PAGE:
The recession has had a detrimental effect on the housing market over a number of years. But as mortgage lending has risen by 34% this year, have you finally started to get your property confidence back?
A new survey from the Building Societies Association (BSA) has been testing the mood of potential home-buyers, and found that one in four think it’s going to take them more than 10 years to save a deposit.
However, on the opposite end of the scale, another one in four said they thought they could save a deposit in less than three years, showing a huge range of different situations across the board. Regional discrepancies make a big difference, as those in the South East and London were found struggling to save deposits due to above-average property prices.
Scrimping and saving for a deposit
But it seems that the mood in the housing market remains pessimistic, as the BSA found that one in five first-time buyers believed they’d still be renting or living with family in 2022. On top of that, just 62% felt they’d be able to save a deposit in five years, compared to 88% in 2008.
From personal experience, it’s easy to believe that confidence in the housing market isn’t what it used to be. Just a year ago, I was weeks away from completing the purchase of my dream house. My partner and I could afford it and yet, we ended up backing out. Our fears and the stability of the housing market simply became too much. And we’re not alone – our Quarterly Consumer Report found a quarter (26%) of people with mortgages fear having their home repossessed.
I’m one of the millions of people who live in the South East, and I’ve spent the last nine years scrimping and saving to pull together my half of a 10% deposit on a property. According to Zoopla, the average house price in my area of Kent is £232,814 – and even though we’re hoping to spend less than this – we’ve got a challenge ahead!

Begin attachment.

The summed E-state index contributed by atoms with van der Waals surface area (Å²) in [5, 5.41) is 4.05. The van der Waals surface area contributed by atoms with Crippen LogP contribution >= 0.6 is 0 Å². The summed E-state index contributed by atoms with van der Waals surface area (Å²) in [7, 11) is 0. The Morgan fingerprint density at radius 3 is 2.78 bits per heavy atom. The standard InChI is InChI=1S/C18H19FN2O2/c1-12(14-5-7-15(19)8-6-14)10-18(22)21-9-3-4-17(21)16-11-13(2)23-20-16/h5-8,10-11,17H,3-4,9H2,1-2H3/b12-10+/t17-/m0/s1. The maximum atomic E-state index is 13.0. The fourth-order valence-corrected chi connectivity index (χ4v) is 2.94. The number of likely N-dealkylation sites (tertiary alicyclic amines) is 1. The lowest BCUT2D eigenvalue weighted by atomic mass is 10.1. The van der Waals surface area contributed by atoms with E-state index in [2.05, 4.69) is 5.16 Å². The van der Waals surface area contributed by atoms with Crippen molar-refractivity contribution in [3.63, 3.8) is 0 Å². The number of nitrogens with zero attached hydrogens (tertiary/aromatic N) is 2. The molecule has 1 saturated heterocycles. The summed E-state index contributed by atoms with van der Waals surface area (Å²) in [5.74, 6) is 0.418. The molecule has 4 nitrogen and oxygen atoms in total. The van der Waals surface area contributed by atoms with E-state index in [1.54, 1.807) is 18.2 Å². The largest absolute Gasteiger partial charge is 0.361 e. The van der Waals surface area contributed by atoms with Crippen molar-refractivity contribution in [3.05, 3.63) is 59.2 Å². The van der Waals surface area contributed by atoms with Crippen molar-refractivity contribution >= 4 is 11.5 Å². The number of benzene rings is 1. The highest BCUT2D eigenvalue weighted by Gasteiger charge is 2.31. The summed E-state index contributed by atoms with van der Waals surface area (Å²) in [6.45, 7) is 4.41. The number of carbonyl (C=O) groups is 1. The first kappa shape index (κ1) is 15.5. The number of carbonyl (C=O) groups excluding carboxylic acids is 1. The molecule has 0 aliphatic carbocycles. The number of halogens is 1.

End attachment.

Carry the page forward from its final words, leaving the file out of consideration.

First home financial phobia
I have to confess – I’m terrified about buying my first house. I’ll be giving away every penny I have to take out a very expensive, very long-term loan on a property that I can only hope will increase in value.
But if the value falls, we could join the numerous mortgage prisoners scattered across the country. In October this year, Which? called on the Chancellor to put tougher obligations on banks that get cheap finance through the government’s Funding for Lending Scheme and ensure that mortgage prisoners and first time buyers benefit from lower borrowing costs.
I have my first house viewings lined up this weekend, but part of me hopes I don’t fall in love just yet. Are you looking to buy a house in the near future? Or has pessimism prevented you from taking the plunge?